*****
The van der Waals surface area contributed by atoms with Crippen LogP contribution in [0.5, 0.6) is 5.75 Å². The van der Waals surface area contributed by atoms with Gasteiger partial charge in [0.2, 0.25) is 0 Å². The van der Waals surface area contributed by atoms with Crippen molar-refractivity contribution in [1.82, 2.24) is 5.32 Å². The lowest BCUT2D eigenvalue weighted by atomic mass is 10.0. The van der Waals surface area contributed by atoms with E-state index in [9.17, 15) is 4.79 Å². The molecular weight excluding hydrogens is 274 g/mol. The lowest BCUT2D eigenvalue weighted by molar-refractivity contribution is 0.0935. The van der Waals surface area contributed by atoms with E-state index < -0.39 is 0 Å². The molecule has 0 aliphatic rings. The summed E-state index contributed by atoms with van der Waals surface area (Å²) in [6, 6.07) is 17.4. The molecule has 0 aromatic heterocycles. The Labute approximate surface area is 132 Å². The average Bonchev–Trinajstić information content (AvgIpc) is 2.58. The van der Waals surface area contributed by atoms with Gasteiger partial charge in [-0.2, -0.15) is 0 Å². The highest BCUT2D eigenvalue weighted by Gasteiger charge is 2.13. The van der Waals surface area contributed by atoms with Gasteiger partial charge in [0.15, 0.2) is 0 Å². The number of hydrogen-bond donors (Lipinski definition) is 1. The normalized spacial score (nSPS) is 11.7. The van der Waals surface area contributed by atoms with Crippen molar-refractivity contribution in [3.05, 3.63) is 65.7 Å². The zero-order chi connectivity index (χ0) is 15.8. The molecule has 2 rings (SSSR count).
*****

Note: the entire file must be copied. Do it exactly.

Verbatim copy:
The van der Waals surface area contributed by atoms with Crippen LogP contribution in [0.5, 0.6) is 5.75 Å². The van der Waals surface area contributed by atoms with Gasteiger partial charge in [0.2, 0.25) is 0 Å². The van der Waals surface area contributed by atoms with Crippen molar-refractivity contribution in [1.82, 2.24) is 5.32 Å². The lowest BCUT2D eigenvalue weighted by atomic mass is 10.0. The van der Waals surface area contributed by atoms with E-state index in [9.17, 15) is 4.79 Å². The molecular weight excluding hydrogens is 274 g/mol. The lowest BCUT2D eigenvalue weighted by molar-refractivity contribution is 0.0935. The van der Waals surface area contributed by atoms with E-state index < -0.39 is 0 Å². The molecule has 0 aliphatic rings. The summed E-state index contributed by atoms with van der Waals surface area (Å²) in [6, 6.07) is 17.4. The molecule has 0 aromatic heterocycles. The Labute approximate surface area is 132 Å². The average Bonchev–Trinajstić information content (AvgIpc) is 2.58. The van der Waals surface area contributed by atoms with Gasteiger partial charge in [-0.2, -0.15) is 0 Å². The highest BCUT2D eigenvalue weighted by Gasteiger charge is 2.13. The van der Waals surface area contributed by atoms with Gasteiger partial charge in [0.15, 0.2) is 0 Å². The number of hydrogen-bond donors (Lipinski definition) is 1. The normalized spacial score (nSPS) is 11.7. The van der Waals surface area contributed by atoms with Crippen molar-refractivity contribution in [3.05, 3.63) is 65.7 Å². The zero-order chi connectivity index (χ0) is 15.8. The molecule has 2 rings (SSSR count).